Refer to [27] for a discussion of the theoretical running times of several other graphbased approaches for protein structure comparison, which are of O((mn)^{n}) or O(m^{n}^{+1})n), where m and n demote the size of the structure graphs. The theoretical runningtime O(1.47^{rn}n^{2}) of our approach ePC is the current best, where n is the smaller number of SSEs of the two proteins, r is a parameter of small values.
Testing results
Our approach ePC is designed for generalpurpose protein structure comparison. In this section we test our approach for this purpose using SABmarksup and SABmarktwi [28], and specific novel folds studied in the literature. Our approach is implemented using C++. The testing is mainly performed on a regular Macbook (8GB Mem). The runningtime testing is conducted on a Dell server (PowerEdge 2950III, 32GB Mem). Due to the space limit, some testing results are not presented.
Given two proteins, A and B, the score of the a SSE pair is the sum of the L_{ij }of the residues for the SSE pair. L_{ij }is defined in [29] denoting the similarity between a segment centered around residue i of one protein and a segment centered around residue i of the other protein, where
Let S be the sum of the scores of all the aligned SSEs. The normalized score
Testing different parameter values
There are two important parameters of our algorithm r and K, where r is the maximum number of SSE pairs associated with each SSE of the structure graphs, and K is the number of enumerated independent sets. Note that the score L_{ij }of the SSE pairs is the criteria for identifying the associated r SSEs. We test the impacts of the two parameter values on the running time and scoring for the protein comparison.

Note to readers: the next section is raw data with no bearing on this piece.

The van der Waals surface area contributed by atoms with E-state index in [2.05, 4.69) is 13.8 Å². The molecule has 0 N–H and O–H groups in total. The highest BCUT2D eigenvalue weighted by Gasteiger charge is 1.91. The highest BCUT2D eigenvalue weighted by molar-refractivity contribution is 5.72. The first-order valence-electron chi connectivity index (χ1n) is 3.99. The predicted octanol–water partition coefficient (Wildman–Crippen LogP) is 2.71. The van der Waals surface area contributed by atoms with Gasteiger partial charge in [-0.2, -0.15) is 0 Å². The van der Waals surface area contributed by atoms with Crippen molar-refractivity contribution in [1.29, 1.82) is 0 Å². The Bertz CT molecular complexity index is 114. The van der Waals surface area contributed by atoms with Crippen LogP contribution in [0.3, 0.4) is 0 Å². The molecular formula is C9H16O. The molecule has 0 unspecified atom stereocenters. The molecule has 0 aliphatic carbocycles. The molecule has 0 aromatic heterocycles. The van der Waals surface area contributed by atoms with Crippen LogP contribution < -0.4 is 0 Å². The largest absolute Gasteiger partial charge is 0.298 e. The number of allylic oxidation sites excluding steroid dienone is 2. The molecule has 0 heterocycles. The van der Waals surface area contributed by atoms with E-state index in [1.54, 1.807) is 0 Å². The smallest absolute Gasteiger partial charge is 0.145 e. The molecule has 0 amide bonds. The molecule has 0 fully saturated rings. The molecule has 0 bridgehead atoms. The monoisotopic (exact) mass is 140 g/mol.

We present our testing results for accuracy (using the score S as a criteria) and runningtime of our approach with different parameter r values. We have conducted the testing of 200 protein pairs from SABmarksup database with different parameter r values, where each SSE from one protein is matched with the top r SSEs from the other protein. Refer to Figure 2 for the average scores of 200 protein pairs from Sup database, when testing our approach with different parameter r values, r = 2, 3, 4, 5, 6, 7, 8, 9. Our testing results indicate that when the parameter r value increases, the score has increased. Refer to Figure 3 for the average running times of 200 protein pairs from Sup database, when testing our approach with different parameter r values. When r increases, the running time of our approach increases in general. However note that the running times when r = 5, 6, 7, 8, 9 are very similar; this is because trimming has been applied to reduce the sizes of the auxiliary graphes before the enumeration of the independent sets, and also because the impact of the parameter K on the running time. Especially the running time when r = 2 is significantly lower than the other cases, which matches our theoretical result that for r = 2 the rGRAPH EMBEDDING problem is in P.
Figure 2. The running times for different r values. Note for all these testing, our approach use the same parameter K = 1000.
Figure 3. The scores for different r values. Note for all these testing, our approach use the same parameter K = 1000.